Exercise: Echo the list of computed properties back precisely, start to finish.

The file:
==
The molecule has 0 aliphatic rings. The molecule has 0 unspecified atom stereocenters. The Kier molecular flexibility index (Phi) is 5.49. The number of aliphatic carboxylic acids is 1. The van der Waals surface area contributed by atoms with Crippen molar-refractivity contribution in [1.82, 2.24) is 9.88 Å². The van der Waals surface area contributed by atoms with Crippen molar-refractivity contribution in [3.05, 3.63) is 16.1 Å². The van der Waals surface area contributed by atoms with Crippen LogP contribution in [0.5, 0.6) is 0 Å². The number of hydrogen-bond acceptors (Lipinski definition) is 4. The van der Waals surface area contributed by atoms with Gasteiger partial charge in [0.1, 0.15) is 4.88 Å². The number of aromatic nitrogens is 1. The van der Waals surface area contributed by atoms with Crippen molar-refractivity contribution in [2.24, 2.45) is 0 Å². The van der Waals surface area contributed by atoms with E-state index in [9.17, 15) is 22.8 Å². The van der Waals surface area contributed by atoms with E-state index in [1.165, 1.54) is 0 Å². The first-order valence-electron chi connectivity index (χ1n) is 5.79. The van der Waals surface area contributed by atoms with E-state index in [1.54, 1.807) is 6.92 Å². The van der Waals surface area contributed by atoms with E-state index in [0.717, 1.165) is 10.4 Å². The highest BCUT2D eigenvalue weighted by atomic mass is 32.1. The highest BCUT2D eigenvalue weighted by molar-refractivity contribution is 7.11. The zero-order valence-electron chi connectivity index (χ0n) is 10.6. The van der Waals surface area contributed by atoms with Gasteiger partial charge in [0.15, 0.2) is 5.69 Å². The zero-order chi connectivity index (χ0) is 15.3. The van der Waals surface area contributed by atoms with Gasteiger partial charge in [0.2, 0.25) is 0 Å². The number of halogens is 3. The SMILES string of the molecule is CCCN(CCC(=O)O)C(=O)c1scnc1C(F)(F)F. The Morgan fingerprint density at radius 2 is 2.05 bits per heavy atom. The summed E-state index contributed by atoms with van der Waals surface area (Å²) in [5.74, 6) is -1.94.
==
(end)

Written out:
The molecule has 0 aliphatic rings. The molecule has 0 unspecified atom stereocenters. The Kier molecular flexibility index (Phi) is 5.49. The number of aliphatic carboxylic acids is 1. The van der Waals surface area contributed by atoms with Crippen molar-refractivity contribution in [1.82, 2.24) is 9.88 Å². The van der Waals surface area contributed by atoms with Crippen molar-refractivity contribution in [3.05, 3.63) is 16.1 Å². The van der Waals surface area contributed by atoms with Crippen LogP contribution in [0.5, 0.6) is 0 Å². The number of hydrogen-bond acceptors (Lipinski definition) is 4. The van der Waals surface area contributed by atoms with Gasteiger partial charge in [0.1, 0.15) is 4.88 Å². The number of aromatic nitrogens is 1. The van der Waals surface area contributed by atoms with Crippen molar-refractivity contribution in [2.24, 2.45) is 0 Å². The van der Waals surface area contributed by atoms with E-state index in [9.17, 15) is 22.8 Å². The van der Waals surface area contributed by atoms with E-state index in [1.165, 1.54) is 0 Å². The first-order valence-electron chi connectivity index (χ1n) is 5.79. The van der Waals surface area contributed by atoms with E-state index in [1.54, 1.807) is 6.92 Å². The van der Waals surface area contributed by atoms with E-state index in [0.717, 1.165) is 10.4 Å². The highest BCUT2D eigenvalue weighted by atomic mass is 32.1. The highest BCUT2D eigenvalue weighted by molar-refractivity contribution is 7.11. The zero-order valence-electron chi connectivity index (χ0n) is 10.6. The van der Waals surface area contributed by atoms with Gasteiger partial charge in [0.15, 0.2) is 5.69 Å². The zero-order chi connectivity index (χ0) is 15.3. The van der Waals surface area contributed by atoms with Gasteiger partial charge in [0.2, 0.25) is 0 Å². The number of halogens is 3. The SMILES string of the molecule is CCCN(CCC(=O)O)C(=O)c1scnc1C(F)(F)F. The Morgan fingerprint density at radius 2 is 2.05 bits per heavy atom. The summed E-state index contributed by atoms with van der Waals surface area (Å²) in [5.74, 6) is -1.94.